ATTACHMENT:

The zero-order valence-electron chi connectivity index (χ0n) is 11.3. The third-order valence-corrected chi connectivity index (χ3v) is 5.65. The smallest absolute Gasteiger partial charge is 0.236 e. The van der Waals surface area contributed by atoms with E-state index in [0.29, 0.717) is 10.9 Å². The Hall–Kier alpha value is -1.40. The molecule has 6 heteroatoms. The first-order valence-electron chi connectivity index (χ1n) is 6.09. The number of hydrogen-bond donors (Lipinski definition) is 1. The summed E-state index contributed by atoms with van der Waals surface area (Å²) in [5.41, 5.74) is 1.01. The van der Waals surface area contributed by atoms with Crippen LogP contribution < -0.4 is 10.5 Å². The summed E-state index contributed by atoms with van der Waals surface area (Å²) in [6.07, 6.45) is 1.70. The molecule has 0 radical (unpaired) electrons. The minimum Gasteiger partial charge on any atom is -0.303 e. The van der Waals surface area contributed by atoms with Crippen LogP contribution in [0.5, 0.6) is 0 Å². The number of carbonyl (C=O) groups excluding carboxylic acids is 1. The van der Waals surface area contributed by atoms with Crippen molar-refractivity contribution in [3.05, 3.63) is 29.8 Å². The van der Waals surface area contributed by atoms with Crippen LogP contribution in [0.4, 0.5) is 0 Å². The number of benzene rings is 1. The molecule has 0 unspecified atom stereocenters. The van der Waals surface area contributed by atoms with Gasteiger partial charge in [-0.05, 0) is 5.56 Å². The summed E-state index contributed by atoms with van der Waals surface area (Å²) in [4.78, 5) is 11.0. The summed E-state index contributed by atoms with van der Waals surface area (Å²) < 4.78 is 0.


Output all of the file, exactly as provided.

The zero-order valence-electron chi connectivity index (χ0n) is 11.3. The third-order valence-corrected chi connectivity index (χ3v) is 5.65. The smallest absolute Gasteiger partial charge is 0.236 e. The van der Waals surface area contributed by atoms with E-state index in [0.29, 0.717) is 10.9 Å². The Hall–Kier alpha value is -1.40. The molecule has 6 heteroatoms. The first-order valence-electron chi connectivity index (χ1n) is 6.09. The number of hydrogen-bond donors (Lipinski definition) is 1. The summed E-state index contributed by atoms with van der Waals surface area (Å²) in [5.41, 5.74) is 1.01. The van der Waals surface area contributed by atoms with Crippen LogP contribution < -0.4 is 10.5 Å². The summed E-state index contributed by atoms with van der Waals surface area (Å²) in [6.07, 6.45) is 1.70. The molecule has 0 radical (unpaired) electrons. The minimum Gasteiger partial charge on any atom is -0.303 e. The van der Waals surface area contributed by atoms with Crippen LogP contribution in [0.5, 0.6) is 0 Å². The number of carbonyl (C=O) groups excluding carboxylic acids is 1. The van der Waals surface area contributed by atoms with Crippen molar-refractivity contribution in [3.05, 3.63) is 29.8 Å². The van der Waals surface area contributed by atoms with Crippen LogP contribution in [0.4, 0.5) is 0 Å². The number of benzene rings is 1. The molecule has 0 unspecified atom stereocenters. The van der Waals surface area contributed by atoms with Gasteiger partial charge in [-0.05, 0) is 5.56 Å². The summed E-state index contributed by atoms with van der Waals surface area (Å²) in [4.78, 5) is 11.0. The summed E-state index contributed by atoms with van der Waals surface area (Å²) < 4.78 is 0.